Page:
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Calif. Gets Limited Power Price Caps

Federal energy regulators directed limited price controls on California's wholesale electricity markets Wednesday, but the order fell short of the sweeping price caps California officials have wanted.

The Federal Energy Regulatory Commission voted 2-1 to order that wholesale prices be capped in California when electricity reserves fall below 7.5 percent, triggering an emergency alert by the state's power grid managers.

California Gov. Gray Davis said Wednesday that he had urged FERC to extend the price controls so they would take effect when a Stage 1 alert was declared by the California Independent System Operator.

A Stage 1 alert means electricity reserves have fallen below 7 percent.

FERC chairman Curtis Hebert said the order, which came after a day of intense negotiations, seeks to "balance" the need to protect against unreasonable prices and still encourage investment in power plants and promotion of conservation measures.

But another commissioner, Democrat William Massey, said the commission's requirement is a "half a loaf solution" to the electricity crisis plaguing California and the rest of the West. He said the price controls apply too narrowly and are dependent on California's agreeing to join a regional power transmission group, something the state has not wanted to do.

"The order turns into a pumpkin and will have no effect" if California does not join the northwest in a joint power transmission system, said Massey.

In issuing the order, Hebert reiterated his strong opposition to broader price limits based on producers' cost of generation. Reflecting the views of the Bush administration, Hebert said he continues to believe "the best solution to California problems are market-based solutions."

However, the commission's action reflects growing pressure on both FERC and the Bush administration to take additional action to ease the West's power problems, which are expected to become worse this summer as electricity demand increases and supplies continue to lag.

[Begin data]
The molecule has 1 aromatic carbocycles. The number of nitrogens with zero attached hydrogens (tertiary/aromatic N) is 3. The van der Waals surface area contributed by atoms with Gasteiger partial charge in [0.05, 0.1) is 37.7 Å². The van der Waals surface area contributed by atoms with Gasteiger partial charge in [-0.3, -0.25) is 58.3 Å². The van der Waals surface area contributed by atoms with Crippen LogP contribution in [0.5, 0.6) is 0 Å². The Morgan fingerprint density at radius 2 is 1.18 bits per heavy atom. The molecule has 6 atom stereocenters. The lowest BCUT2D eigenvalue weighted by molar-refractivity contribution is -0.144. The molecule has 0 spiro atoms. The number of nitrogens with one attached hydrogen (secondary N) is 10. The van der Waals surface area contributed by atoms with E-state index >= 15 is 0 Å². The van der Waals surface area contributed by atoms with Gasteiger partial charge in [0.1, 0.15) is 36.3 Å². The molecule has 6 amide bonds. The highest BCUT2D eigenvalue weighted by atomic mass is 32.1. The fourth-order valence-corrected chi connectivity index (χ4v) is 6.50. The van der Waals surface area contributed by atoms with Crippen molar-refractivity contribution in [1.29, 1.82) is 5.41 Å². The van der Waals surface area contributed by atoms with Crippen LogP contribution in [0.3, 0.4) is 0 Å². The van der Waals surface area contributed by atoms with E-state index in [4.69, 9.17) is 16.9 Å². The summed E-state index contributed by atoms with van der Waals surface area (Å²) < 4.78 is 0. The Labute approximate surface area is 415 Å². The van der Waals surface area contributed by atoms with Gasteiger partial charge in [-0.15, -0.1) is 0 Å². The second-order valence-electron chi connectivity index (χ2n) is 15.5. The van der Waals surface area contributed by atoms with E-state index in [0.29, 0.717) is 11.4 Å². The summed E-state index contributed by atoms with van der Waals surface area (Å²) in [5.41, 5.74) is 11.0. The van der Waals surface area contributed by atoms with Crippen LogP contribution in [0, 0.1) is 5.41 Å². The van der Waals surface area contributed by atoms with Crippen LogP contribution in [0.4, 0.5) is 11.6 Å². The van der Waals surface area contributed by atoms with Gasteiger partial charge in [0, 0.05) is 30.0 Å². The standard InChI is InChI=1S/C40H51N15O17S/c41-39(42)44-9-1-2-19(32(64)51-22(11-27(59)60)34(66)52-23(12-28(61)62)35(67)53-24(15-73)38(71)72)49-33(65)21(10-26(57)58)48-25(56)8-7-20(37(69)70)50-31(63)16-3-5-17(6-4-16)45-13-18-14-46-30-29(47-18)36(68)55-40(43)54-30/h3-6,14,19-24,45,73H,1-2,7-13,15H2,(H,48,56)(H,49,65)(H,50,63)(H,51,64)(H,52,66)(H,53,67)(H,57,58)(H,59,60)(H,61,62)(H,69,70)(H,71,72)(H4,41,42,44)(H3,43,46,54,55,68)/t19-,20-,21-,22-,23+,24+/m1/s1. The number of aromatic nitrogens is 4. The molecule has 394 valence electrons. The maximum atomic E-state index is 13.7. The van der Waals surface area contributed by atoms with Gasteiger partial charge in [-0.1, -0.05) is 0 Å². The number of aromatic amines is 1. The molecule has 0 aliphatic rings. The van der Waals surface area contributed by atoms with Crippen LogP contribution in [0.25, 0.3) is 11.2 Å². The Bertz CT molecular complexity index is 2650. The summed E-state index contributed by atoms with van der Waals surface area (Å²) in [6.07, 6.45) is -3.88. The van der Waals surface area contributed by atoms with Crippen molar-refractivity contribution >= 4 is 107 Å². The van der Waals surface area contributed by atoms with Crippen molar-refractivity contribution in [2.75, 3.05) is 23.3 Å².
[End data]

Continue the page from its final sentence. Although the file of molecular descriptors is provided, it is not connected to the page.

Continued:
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The state was put on a power alert for a second straight day Wednesday as warm weather spurred demand for air conditioning amid continued tight backup supplies from the drought-stricken Pacific Northwest.

The ISO ordered a Stage 2 alert at 3:18 p.m. Pacific Time.

The alert, called when reserves fall below 5 percent of demand on the grid, was to remain in effect until 10:00 p.m.

ISO officials did not expect to escalate the emergency to a Stage 3, which raises the possibility of rolling blackouts to avoid overloading the system. California has had four days of blackouts so far this year.

The ISO reported that 13,525 megawatts of generation was out of service on Wednesday for scheduled and emergency repairs — enough eectricity for about 13.5 million homes.

ISO spokesman Patrick Dorinson also said there was little power in Washington and Oregon available for shipment to California.

Demand for power to run air conditioners climbed as California temperatures approached typical summer levels in many areas.

The thermometer soared to 99 degrees Fahrenheit in Palm Springs, east of Los Angeles, and reached 88 degrees F in Fresno in the heart of California's central valley.

The power crunch stems from a flawed 1996 deregulation plan that allowed wholesale electricity prices to soar but capped retail rates for consumers.

The results have included blackouts in January and March, an average 40 percent emergency retail rate increase, a spotty power supply and the bankruptcy of the state's biggest utility.

Davis Tuesday named a blue-ribbon panel to oversee power plant construction, a process sure to pit the state's growing energy needs against environmental concerns, reports CBS News Correspondent Sandra Hughes.

Davis said he plans to boost the state's energy supply to more than 15 percent more than demand by 2004. The governor has plans to build 13 new plants, saying the air and water won't suffer.

But power companies already foresee a slew of not-in-my-backyard campaigns against new generating stations.

"No one wants to live next to a power plant, whether it's in California or anywhere else," said Ed Blackford of AES Energy. "But people expect the lights to go on."

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